Villamanta St, where they were built, has long hosted some of Geelong’s best housing designs but records documenting their intricacy and beauty are few and far between.
One that came to light a few years back lies in the special collection of the Deakin university’s waterfront Library – it’s a metre-long, 1981 poster of handsome measured drawings and photographs compiled by two Deakin-trained architects; one, Peter Gyulavary, who died in the terrible World Trade Centre attacks of September 11, 2001; the second, Kerry Sharrock, now resident in Colorado, USA.
The poster was produced as part of a Heritage Week project while final year students at Deakin. I was reminded of it when I caught up with Sharrock a few weeks back while on a trip home to catch up with family.
The poster features a dozen houses, with brief descriptions of their history and comments by Villamanta St residents of the day.
“I used to live in 13 Villamanta St, called Villamanata St then. There were elm trees on the north side and pepper trees on the south side,” recalls Tommy Bowen.
“I’d say 90 per cent of the buildings on Villamanta St at the time were weatherboard. There would have been only four brick buildings.
“When I came to Villamanta St, the pub was made into two separate houses; and where the Corio Club is now there was a fruit shop – you’d call it a mixed business today.”
Gyulavary and Sharrock ran a non-profit business, Geelong Discovery Guides, through which they arranged a Villamanta St heritage walk and other tours of old Geelong architecture.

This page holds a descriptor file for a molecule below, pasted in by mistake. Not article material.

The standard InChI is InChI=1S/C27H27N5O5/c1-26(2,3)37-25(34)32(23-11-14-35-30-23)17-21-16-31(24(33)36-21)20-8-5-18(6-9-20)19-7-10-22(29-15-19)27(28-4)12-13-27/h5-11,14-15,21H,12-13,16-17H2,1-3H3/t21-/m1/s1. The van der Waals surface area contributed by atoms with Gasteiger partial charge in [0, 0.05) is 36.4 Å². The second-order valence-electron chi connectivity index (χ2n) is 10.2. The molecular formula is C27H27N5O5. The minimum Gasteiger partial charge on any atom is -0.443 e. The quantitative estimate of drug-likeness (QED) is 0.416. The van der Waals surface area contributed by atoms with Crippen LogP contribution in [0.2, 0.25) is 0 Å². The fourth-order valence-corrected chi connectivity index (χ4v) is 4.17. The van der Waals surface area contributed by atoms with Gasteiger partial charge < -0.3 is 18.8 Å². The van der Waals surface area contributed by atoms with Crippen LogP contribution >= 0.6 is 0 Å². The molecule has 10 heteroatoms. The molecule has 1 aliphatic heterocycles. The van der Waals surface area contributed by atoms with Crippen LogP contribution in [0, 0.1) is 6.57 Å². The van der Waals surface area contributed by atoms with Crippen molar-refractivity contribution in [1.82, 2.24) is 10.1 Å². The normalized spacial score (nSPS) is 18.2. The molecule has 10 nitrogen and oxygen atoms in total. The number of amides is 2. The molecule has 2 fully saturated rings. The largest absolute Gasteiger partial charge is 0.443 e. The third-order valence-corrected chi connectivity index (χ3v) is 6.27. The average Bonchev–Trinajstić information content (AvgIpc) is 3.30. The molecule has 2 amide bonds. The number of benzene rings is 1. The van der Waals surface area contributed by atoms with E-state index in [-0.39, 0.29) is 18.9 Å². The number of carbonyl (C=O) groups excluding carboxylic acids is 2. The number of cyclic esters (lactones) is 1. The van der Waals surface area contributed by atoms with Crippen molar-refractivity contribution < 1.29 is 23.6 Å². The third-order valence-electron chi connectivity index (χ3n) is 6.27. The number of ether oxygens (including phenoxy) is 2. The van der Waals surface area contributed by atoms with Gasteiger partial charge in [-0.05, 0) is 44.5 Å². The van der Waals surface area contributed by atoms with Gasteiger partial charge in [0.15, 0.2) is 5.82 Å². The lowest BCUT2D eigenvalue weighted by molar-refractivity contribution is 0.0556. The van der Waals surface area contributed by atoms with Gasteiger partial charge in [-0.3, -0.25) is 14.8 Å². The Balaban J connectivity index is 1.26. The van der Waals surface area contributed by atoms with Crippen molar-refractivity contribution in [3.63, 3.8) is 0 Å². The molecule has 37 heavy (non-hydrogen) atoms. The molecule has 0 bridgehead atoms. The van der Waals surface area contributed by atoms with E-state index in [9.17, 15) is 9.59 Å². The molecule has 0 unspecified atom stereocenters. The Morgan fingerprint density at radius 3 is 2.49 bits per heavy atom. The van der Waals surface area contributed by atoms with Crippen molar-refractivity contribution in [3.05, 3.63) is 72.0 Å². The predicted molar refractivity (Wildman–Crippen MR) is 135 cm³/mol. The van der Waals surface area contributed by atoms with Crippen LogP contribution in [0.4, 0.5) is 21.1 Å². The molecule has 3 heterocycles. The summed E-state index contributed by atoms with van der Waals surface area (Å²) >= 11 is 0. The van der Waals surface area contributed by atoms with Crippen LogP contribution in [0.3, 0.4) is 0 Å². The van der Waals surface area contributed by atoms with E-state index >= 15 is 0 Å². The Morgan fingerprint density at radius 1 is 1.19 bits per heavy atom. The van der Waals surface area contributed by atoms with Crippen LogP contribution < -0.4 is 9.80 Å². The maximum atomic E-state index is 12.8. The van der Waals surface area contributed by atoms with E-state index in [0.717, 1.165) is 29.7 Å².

The poster was put together with help from Deakin, the National Trust, the Geelong Art Gallery and the then Geelong West City Council.
Its measured drawings, drafted by then Deakin architecture students, are exquisitely intricate depictions of the houses. The stand-out building is the 1890 Nango Bodan, better known these days as Cora Lynn, built by J.H. McPhillimy, with its distinctive tower.
“An early owner was James Conway, former captain of the Geelong Football Club and president of the Geelong Racing Club,” says the poster. The tower was a later addition to the house, built after a trip to the east by the McPhillimys.”
The various houses featured all manner of architectural ornamentation, feature and materials. There have been and, in some cases remain, cellars, iron pickets, bluestone blocks, sculleries, leadlight, recessed window seats, bell pulls, mortice-and-tenon jointed studs, trap doors, porcelain sinks, wooden wash troughs, china knobs, dado walls and marble fireplaces.
Tommy Bowen, again, recalls an era long gone:
“I remember the Chinese market gardener, who used to sell fruit and vegetables with a horse and cart.
“His market garden was on the corner of High St and Barwon Heads Rd, where Kmart is now. There used to be a clothing hawker and also a fishmonger. Kelly the baker from Spring St used to deliver bread.
“A big bluestone open drain (previously a creek called Green Gully) ran down where Gordon Avenue is now. It went directly underneath LaTrobe Terrace and the train tracks to Corio Bay and came out alongside the Moorabool St Pier.
“We used to jump in it at Gertrude St and it was about five feet across to go fishing.”